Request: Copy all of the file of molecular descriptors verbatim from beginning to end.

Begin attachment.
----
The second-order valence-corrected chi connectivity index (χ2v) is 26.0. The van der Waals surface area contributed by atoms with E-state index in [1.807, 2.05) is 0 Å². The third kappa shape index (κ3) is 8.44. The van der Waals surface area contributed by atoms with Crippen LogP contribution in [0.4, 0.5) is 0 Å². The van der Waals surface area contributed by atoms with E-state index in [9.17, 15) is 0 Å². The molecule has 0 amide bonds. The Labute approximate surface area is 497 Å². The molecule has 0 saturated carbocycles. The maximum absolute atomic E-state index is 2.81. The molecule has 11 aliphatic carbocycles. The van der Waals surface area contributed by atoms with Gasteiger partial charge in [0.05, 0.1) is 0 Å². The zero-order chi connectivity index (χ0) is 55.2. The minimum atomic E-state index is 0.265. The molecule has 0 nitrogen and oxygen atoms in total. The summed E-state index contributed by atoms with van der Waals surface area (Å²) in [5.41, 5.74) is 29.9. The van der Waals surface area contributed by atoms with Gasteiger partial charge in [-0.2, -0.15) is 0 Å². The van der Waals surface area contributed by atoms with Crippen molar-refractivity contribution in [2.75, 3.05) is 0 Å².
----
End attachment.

The second-order valence-corrected chi connectivity index (χ2v) is 26.0. The van der Waals surface area contributed by atoms with E-state index in [1.807, 2.05) is 0 Å². The third kappa shape index (κ3) is 8.44. The van der Waals surface area contributed by atoms with Crippen LogP contribution in [0.4, 0.5) is 0 Å². The van der Waals surface area contributed by atoms with E-state index in [9.17, 15) is 0 Å². The molecule has 0 amide bonds. The Labute approximate surface area is 497 Å². The molecule has 0 saturated carbocycles. The maximum absolute atomic E-state index is 2.81. The molecule has 11 aliphatic carbocycles. The van der Waals surface area contributed by atoms with Gasteiger partial charge in [0.05, 0.1) is 0 Å². The zero-order chi connectivity index (χ0) is 55.2. The minimum atomic E-state index is 0.265. The molecule has 0 nitrogen and oxygen atoms in total. The summed E-state index contributed by atoms with van der Waals surface area (Å²) in [5.41, 5.74) is 29.9. The van der Waals surface area contributed by atoms with Gasteiger partial charge in [-0.2, -0.15) is 0 Å². The van der Waals surface area contributed by atoms with Crippen molar-refractivity contribution in [2.75, 3.05) is 0 Å².